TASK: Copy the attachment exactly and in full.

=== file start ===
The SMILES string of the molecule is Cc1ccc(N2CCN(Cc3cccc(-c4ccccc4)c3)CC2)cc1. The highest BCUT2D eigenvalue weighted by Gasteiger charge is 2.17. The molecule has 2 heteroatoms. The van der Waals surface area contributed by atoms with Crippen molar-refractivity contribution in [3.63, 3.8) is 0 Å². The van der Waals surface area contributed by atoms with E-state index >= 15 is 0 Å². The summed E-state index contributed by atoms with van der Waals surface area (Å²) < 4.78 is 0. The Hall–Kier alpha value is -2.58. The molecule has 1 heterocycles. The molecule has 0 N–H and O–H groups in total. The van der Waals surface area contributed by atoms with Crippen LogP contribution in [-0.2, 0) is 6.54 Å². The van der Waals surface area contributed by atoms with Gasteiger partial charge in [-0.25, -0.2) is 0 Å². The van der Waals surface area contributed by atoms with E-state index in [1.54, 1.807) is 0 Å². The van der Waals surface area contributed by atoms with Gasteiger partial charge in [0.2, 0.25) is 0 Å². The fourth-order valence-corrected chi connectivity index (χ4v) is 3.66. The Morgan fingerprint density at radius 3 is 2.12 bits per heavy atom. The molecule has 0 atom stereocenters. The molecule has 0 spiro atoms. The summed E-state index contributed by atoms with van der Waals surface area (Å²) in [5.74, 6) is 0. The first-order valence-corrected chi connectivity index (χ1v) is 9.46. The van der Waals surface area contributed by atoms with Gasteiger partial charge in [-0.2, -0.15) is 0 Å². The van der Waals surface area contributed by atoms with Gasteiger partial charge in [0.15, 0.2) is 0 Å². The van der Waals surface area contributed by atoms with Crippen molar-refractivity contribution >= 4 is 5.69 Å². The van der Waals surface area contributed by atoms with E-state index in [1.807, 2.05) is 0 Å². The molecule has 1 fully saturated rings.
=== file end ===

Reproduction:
The SMILES string of the molecule is Cc1ccc(N2CCN(Cc3cccc(-c4ccccc4)c3)CC2)cc1. The highest BCUT2D eigenvalue weighted by Gasteiger charge is 2.17. The molecule has 2 heteroatoms. The van der Waals surface area contributed by atoms with Crippen molar-refractivity contribution in [3.63, 3.8) is 0 Å². The van der Waals surface area contributed by atoms with E-state index >= 15 is 0 Å². The summed E-state index contributed by atoms with van der Waals surface area (Å²) < 4.78 is 0. The Hall–Kier alpha value is -2.58. The molecule has 1 heterocycles. The molecule has 0 N–H and O–H groups in total. The van der Waals surface area contributed by atoms with Crippen LogP contribution in [-0.2, 0) is 6.54 Å². The van der Waals surface area contributed by atoms with Gasteiger partial charge in [-0.25, -0.2) is 0 Å². The van der Waals surface area contributed by atoms with E-state index in [1.54, 1.807) is 0 Å². The van der Waals surface area contributed by atoms with Gasteiger partial charge in [0.2, 0.25) is 0 Å². The fourth-order valence-corrected chi connectivity index (χ4v) is 3.66. The Morgan fingerprint density at radius 3 is 2.12 bits per heavy atom. The molecule has 0 atom stereocenters. The molecule has 0 spiro atoms. The summed E-state index contributed by atoms with van der Waals surface area (Å²) in [5.74, 6) is 0. The first-order valence-corrected chi connectivity index (χ1v) is 9.46. The van der Waals surface area contributed by atoms with Gasteiger partial charge in [-0.2, -0.15) is 0 Å². The van der Waals surface area contributed by atoms with Gasteiger partial charge in [0.15, 0.2) is 0 Å². The van der Waals surface area contributed by atoms with Crippen molar-refractivity contribution >= 4 is 5.69 Å². The van der Waals surface area contributed by atoms with E-state index in [1.807, 2.05) is 0 Å². The molecule has 1 fully saturated rings.